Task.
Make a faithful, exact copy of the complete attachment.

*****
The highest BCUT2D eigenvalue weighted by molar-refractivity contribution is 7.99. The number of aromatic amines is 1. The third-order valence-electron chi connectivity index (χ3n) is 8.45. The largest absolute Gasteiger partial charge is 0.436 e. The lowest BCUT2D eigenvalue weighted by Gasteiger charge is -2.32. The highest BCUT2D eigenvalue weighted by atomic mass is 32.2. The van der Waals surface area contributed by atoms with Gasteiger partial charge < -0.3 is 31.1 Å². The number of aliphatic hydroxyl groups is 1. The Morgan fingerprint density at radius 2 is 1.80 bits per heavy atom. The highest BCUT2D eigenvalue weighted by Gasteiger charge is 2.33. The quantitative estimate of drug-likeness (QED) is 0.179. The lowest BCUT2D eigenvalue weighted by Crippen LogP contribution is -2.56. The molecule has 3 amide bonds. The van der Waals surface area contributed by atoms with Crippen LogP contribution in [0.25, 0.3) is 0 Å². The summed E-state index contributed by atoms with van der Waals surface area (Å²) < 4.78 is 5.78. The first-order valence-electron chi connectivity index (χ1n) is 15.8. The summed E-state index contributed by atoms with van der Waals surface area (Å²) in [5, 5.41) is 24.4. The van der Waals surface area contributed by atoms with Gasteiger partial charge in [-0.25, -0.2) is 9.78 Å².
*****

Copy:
The highest BCUT2D eigenvalue weighted by molar-refractivity contribution is 7.99. The number of aromatic amines is 1. The third-order valence-electron chi connectivity index (χ3n) is 8.45. The largest absolute Gasteiger partial charge is 0.436 e. The lowest BCUT2D eigenvalue weighted by Gasteiger charge is -2.32. The highest BCUT2D eigenvalue weighted by atomic mass is 32.2. The van der Waals surface area contributed by atoms with Gasteiger partial charge < -0.3 is 31.1 Å². The number of aliphatic hydroxyl groups is 1. The Morgan fingerprint density at radius 2 is 1.80 bits per heavy atom. The highest BCUT2D eigenvalue weighted by Gasteiger charge is 2.33. The quantitative estimate of drug-likeness (QED) is 0.179. The lowest BCUT2D eigenvalue weighted by Crippen LogP contribution is -2.56. The molecule has 3 amide bonds. The van der Waals surface area contributed by atoms with Crippen LogP contribution in [0.25, 0.3) is 0 Å². The summed E-state index contributed by atoms with van der Waals surface area (Å²) < 4.78 is 5.78. The first-order valence-electron chi connectivity index (χ1n) is 15.8. The summed E-state index contributed by atoms with van der Waals surface area (Å²) in [5, 5.41) is 24.4. The van der Waals surface area contributed by atoms with Gasteiger partial charge in [-0.25, -0.2) is 9.78 Å².